After Mani Shankar Aiyar, it is the turn of Jagmohan to question the wisdom and direction of “reforms” and the trickle down effect- after 16 years, even he cannot find the trickle down effect promised by the Manhoman- Chidambram- Montek economics.
The disparities of income are mounting. While one third of our rural population lives only on Rs 12 a day, a fresh graduate from a Management Institute can get an annual salary of Rs one crore, that is, about Rs 25,000 a day. A recent World Bank report titled Global Economic Prospect (2007) – Managing the Next Wave of Globalisation, has observed: “India, a country with low initial inequality, is headed for one of the fast increase in income inequality anywhere”. In a country where millions remain hungry and diseased, the combined wealth of 36 richest Indians had touched dollar 191 billion in the year 2006”.
In the matter of poverty reduction, too, the performance of the Indian economy has been dismal. In absolute numbers. About 300 million Indians were below the poverty line in 04-05.
There is another method of measuring poverty – percentage of low-weight babies to the total number of babies born in a country. This percentage reflects more accurately the state of malnutrition; that is, the state of poverty. In India, the current percentage of low-weight babies to the total number of babies born is as high as 48. On this reckoning, the percentages of the Indians living in poverty should be taken as 48….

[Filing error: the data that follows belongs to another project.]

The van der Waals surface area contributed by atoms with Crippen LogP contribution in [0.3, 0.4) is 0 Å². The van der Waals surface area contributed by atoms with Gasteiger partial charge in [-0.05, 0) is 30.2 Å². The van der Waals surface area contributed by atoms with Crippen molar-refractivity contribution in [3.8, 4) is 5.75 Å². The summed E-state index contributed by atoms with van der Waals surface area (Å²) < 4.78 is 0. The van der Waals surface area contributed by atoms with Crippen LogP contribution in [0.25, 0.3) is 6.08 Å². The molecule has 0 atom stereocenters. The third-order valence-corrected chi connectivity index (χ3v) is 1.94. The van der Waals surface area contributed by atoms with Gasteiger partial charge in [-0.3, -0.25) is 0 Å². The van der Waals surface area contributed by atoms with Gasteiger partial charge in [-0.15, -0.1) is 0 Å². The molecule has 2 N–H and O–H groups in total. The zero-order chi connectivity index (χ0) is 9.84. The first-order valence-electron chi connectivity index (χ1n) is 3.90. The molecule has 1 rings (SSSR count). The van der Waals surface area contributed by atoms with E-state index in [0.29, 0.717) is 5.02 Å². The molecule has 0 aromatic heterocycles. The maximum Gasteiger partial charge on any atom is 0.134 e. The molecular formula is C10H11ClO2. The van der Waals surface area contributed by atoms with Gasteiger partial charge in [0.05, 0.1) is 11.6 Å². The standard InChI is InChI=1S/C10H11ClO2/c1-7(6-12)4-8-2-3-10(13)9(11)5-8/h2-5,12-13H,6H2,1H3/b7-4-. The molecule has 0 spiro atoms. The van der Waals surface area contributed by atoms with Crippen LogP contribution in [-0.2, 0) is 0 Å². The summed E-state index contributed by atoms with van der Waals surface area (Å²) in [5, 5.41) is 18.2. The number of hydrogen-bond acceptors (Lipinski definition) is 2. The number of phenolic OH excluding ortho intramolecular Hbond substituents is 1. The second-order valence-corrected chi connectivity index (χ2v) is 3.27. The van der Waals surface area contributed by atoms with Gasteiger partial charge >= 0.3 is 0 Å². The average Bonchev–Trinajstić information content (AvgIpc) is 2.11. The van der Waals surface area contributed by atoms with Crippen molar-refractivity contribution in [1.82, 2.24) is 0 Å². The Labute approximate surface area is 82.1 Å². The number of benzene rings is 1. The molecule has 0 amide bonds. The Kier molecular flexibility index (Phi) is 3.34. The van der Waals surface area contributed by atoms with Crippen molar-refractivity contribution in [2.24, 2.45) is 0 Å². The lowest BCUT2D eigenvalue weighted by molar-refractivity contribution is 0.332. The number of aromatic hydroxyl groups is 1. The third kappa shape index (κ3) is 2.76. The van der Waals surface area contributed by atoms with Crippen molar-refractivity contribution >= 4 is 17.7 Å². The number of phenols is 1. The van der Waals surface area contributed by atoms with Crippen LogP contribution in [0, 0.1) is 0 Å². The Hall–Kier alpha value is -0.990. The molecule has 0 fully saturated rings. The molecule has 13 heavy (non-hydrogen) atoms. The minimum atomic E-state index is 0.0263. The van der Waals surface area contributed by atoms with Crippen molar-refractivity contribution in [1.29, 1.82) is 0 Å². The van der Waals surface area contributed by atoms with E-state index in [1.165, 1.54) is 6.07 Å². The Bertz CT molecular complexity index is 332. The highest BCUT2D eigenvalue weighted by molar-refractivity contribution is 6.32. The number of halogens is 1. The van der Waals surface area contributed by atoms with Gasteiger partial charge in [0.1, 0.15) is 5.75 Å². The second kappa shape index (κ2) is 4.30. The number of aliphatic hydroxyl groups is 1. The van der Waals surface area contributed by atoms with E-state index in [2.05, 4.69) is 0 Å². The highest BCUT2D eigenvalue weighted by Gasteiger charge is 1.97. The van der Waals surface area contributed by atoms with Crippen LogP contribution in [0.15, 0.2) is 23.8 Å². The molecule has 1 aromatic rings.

Ironically, the economic ‘reforms’ of 1991 are resulting in a swelling of the ranks of unemployed and under-employed persons. The Economic Survey (2006-07) has observed: “Employment growth in the organised sector, both public and private, declined during the 1990s. The annual employment growth in establishments covered by the employment-market and market information system of the labour ministry, decelerated from 1.20 per cent during 1993-94 to 0.38 per cent per annum during 1994-2004.”
The Planning Commission’s Approach Paper to the 11th Five Year Plan (2007-2012), too, has expressed particular concern over “the sharp increase in unemployment (from 9.5 per cent to in 1993-94 to 15.3 per cent in 2004-05) among agricultural labour households which represent the poorest groups”.(read on)
On a related note, Madhukar has a post on Manmohan Singh’s point on the salaries of corporate CEOs.
Cross posted at How the Other Half Lives